1. The Baby Boomer Generation is HUGE, reaching retirement, and possesses significant assets that they are predisposed of spending. They are also easier to relate to for most business managers (i.e. - me).
2. The birth rate in the US has been in decline, meaning that the market for upcoming generations of consumers is shrinking. As well, generations such as the Millennials are maturing faster and are more sophisticated then their predecessors, which means they are more difficult to reach (figuratively) and relate to.
It is easy, therefore, to tend toward a business strategy that focuses on older consumers (let's face it, it's smart move). With that said, however, if companies are able to develop a strategy to tap into the potential of younger generations (an easy task if understood properly), they can develop an intense loyalty that will be easy to defend against larger, stodgier companies.
Tina Wells of Buzz Marketing penned a great article in YEC (Young Entrepreneurs Council), a wonderful resource for young and aspiring entrepreneurs. In the article, "Ten Millennial Trends for 2012", Wells lays out very useful insights for how Millennials are shaping up to be consumers. These trends are can be a little intimidating, especially to aging managers operating under older business paradigms. The behaviors, desires and ambitions of Millennials are disruptive and differ radically from even the generation preceding them. The reality is that every new generation following will require an entirely new understanding.
Here are some of the highlights of her article, including her new "buzz" phrases and words (which are actually quite entertaining to say):
- Conscious Consumption and Profitable Purpose: Brands that contribute to the "greater good" are more likely to be in the good graces of Millennials.
- Cake Baking: Millennials are interested, curious and active. They also have the ability to research and find information 24/7. Businesses should embrace this and be prepared for an unprecedented amount of transparency.
- Instanity: I love this one. Millenial's desire to have and the ability to get anything, anywhere, any time. They have it, and there is no taking it away.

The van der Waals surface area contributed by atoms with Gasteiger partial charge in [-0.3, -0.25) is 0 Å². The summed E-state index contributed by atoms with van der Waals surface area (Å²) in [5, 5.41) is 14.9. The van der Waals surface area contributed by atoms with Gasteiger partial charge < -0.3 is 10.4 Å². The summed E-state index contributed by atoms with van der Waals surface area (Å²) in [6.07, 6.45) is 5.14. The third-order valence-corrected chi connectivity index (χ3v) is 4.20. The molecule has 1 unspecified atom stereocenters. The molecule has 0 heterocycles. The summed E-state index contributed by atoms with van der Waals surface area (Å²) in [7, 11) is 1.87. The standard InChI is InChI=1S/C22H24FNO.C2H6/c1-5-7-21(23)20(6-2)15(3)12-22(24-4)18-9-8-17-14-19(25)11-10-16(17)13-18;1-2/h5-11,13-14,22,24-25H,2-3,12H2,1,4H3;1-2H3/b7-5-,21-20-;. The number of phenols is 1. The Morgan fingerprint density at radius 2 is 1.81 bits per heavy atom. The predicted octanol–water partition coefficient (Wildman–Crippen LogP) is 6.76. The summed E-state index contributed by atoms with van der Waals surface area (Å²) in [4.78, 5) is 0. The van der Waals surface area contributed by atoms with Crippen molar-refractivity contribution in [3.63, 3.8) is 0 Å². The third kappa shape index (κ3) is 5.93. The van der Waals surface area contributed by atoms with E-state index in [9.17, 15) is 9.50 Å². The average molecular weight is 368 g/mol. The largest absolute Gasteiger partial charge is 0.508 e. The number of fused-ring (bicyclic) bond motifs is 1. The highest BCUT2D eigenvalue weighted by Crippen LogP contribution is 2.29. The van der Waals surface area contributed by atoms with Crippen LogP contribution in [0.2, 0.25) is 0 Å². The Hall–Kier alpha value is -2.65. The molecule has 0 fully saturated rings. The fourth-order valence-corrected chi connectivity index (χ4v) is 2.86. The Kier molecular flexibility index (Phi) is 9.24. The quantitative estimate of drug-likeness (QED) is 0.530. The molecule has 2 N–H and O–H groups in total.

- Hand-Me-Ups: Millennials are more prone to be "first adopters", and parents less so. There is therefore a trend for parents to buy new items, especially technology items, for their kids and use the older devices. Not necessarily for my selfish needs, but generally speaking.
- Wharholism: Millennials are less concerned with fame, but they know it can be obtained easily. With the access to Tweeter and YouTube, kids with real talent now have the tools to reach a large audience quickly. They are also becoming less interested in A-list celebrities, and these celebrities are finding it more difficult to manage their reputation with the fickle younger and connected generations.
- Existential Experience: Millennials are about the "once in a lifetime experience", and they want to live life to the fullest. For most, working and saving are less attractive than risk taking and experience.
- Technoholism: This is the first generation who will not only be completely comfortable with technology, they will be uncomfortable without it. Content is king, and creating an "Existential Experience" through technology will keep them engaged. It should not be looked at as a threat but an opportunity.
- Segmented Engagement: The attention span of Millennials is shrinking. It has ... wait, what was I saying? I jest, but with all the distractions, messages need to be said fast, right and quickly.
These are great points about the Millennials, and if business managers want to successfully tap the potential of these up and coming consumers, we should embrace and not repudiate these trends. Let's engage, have fun and create those "once in a lifetime experiences" for ALL of us.
Whoops, gotta to ... got a new text message and a move on "Words for Free"!